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Notorious B.I.G's 'One Room Shack' Is Now a Symbol of Gentrification Notorious B.I.G's 'One Room Shack' Is Now a Symbol of Gentrification

Notorious B.I.G's 'One Room Shack' Is Now a Symbol of Gentrification

by Yasha Wallin

April 8, 2013



In 1994, Biggie Smalls, AKA the Notorious B.I.G rapped about his Bedford-Stuyvesant neighborhood, on the now iconic album Ready to Die, "Bed-Stuy: the place where my head rests." The exact place where his head rested every night was 226 St. James Place, apartment 3L, in an area in Brooklyn now officially considered Clinton Hill. Back then, his neighborhood was downtrodden, and crack was rampant, with Smalls occasionally taking part in the drug trade when not working as a bag boy at the Met Foods around the corner from his house.

Today, Clinton Hill is more artisinal, less crack, with a plastic surgeon's office where the coin laundry mat once stood, wine bars, and a Target closeby. And this week apartment 3L has come up for market. It's been gut renovated, hardly resembling Biggie's "one-room shack" without heat. The deadbeat landlord he famously described in "Juicy" is long gone. It's now selling for $725,000—a three bedroom with "hardwood floors, crown moldings, a coffered dining room ceiling and granite countertops." Just like Smalls, the apartment listing describes the place as having "great flow," and could best signify the area's shift from Bed-Stuy to Clinton Hill; from derelict to gentrified.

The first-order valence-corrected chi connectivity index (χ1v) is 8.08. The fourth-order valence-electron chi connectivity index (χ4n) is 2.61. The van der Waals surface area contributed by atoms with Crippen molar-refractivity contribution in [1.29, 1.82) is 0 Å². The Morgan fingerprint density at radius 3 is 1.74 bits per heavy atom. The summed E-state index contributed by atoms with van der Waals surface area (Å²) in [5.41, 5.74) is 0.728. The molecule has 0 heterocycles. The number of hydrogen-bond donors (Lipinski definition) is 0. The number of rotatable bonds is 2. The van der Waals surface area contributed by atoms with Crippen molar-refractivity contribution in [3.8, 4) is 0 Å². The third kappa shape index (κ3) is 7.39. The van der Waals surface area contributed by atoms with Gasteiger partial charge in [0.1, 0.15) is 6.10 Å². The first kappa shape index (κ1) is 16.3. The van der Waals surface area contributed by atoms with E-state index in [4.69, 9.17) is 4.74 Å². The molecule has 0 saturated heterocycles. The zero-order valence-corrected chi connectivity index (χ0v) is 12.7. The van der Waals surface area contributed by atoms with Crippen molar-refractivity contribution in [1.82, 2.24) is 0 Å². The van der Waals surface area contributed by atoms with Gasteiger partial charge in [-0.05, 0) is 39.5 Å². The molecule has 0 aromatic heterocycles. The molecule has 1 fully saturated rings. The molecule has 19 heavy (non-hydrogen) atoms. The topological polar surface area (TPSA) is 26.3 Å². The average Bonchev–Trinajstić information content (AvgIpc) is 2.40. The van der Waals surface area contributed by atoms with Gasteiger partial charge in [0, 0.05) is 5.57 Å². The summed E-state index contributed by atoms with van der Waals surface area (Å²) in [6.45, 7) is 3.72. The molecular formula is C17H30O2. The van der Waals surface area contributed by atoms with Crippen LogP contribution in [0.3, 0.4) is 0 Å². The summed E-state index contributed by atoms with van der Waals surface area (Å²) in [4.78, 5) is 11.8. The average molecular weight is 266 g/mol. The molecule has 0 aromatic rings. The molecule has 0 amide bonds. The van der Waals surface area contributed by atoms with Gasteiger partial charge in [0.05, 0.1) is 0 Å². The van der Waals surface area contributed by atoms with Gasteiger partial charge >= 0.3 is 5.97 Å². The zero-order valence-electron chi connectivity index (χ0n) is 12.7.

Since his death, the limestone walkup building has become a hip-hop landmark, but while the Orient Temple across the street—where Smalls first performed—is still standing (albeit fading), the neighborhood, and his shack have completely transformed. Some say for the better, while others lament. Abraham Widdi, who first employed Biggie at Met Foods told NY Daily News, “The neighborhood changed. We selling out. It’s all yuppies now.”

Related: 'The Chronic' 20 Years Later: An Audio Document of the L.A. Riots

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Images courtesy of Warren Lewis

 

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